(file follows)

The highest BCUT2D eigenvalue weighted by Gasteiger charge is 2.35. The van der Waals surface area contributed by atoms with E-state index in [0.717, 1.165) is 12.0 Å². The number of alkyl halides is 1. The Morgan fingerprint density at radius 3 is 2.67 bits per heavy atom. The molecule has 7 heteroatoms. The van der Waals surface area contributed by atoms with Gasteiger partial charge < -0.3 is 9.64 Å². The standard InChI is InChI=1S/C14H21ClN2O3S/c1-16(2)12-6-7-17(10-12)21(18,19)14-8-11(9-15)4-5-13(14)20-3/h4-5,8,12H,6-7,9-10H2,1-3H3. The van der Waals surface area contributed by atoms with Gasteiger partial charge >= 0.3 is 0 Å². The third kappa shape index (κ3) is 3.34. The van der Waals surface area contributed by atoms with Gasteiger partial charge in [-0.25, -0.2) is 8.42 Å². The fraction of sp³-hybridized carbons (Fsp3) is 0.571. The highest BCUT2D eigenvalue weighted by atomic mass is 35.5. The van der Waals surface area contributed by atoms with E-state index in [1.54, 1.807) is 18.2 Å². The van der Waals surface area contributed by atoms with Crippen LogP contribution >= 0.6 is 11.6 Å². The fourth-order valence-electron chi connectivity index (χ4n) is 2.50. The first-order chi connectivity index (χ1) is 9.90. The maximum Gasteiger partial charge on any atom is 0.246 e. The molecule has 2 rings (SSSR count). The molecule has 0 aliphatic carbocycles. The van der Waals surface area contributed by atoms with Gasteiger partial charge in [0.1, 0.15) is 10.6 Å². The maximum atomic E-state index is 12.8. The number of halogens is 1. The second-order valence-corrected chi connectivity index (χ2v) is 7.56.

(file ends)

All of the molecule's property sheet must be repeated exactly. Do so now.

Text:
The highest BCUT2D eigenvalue weighted by Gasteiger charge is 2.35. The van der Waals surface area contributed by atoms with E-state index in [0.717, 1.165) is 12.0 Å². The number of alkyl halides is 1. The Morgan fingerprint density at radius 3 is 2.67 bits per heavy atom. The molecule has 7 heteroatoms. The van der Waals surface area contributed by atoms with Gasteiger partial charge < -0.3 is 9.64 Å². The standard InChI is InChI=1S/C14H21ClN2O3S/c1-16(2)12-6-7-17(10-12)21(18,19)14-8-11(9-15)4-5-13(14)20-3/h4-5,8,12H,6-7,9-10H2,1-3H3. The van der Waals surface area contributed by atoms with Gasteiger partial charge >= 0.3 is 0 Å². The third kappa shape index (κ3) is 3.34. The van der Waals surface area contributed by atoms with Gasteiger partial charge in [-0.25, -0.2) is 8.42 Å². The fraction of sp³-hybridized carbons (Fsp3) is 0.571. The highest BCUT2D eigenvalue weighted by atomic mass is 35.5. The van der Waals surface area contributed by atoms with E-state index in [1.54, 1.807) is 18.2 Å². The van der Waals surface area contributed by atoms with Crippen LogP contribution >= 0.6 is 11.6 Å². The fourth-order valence-electron chi connectivity index (χ4n) is 2.50. The first-order chi connectivity index (χ1) is 9.90. The maximum Gasteiger partial charge on any atom is 0.246 e. The molecule has 2 rings (SSSR count). The molecule has 0 aliphatic carbocycles. The van der Waals surface area contributed by atoms with Gasteiger partial charge in [0.1, 0.15) is 10.6 Å². The maximum atomic E-state index is 12.8. The number of halogens is 1. The second-order valence-corrected chi connectivity index (χ2v) is 7.56.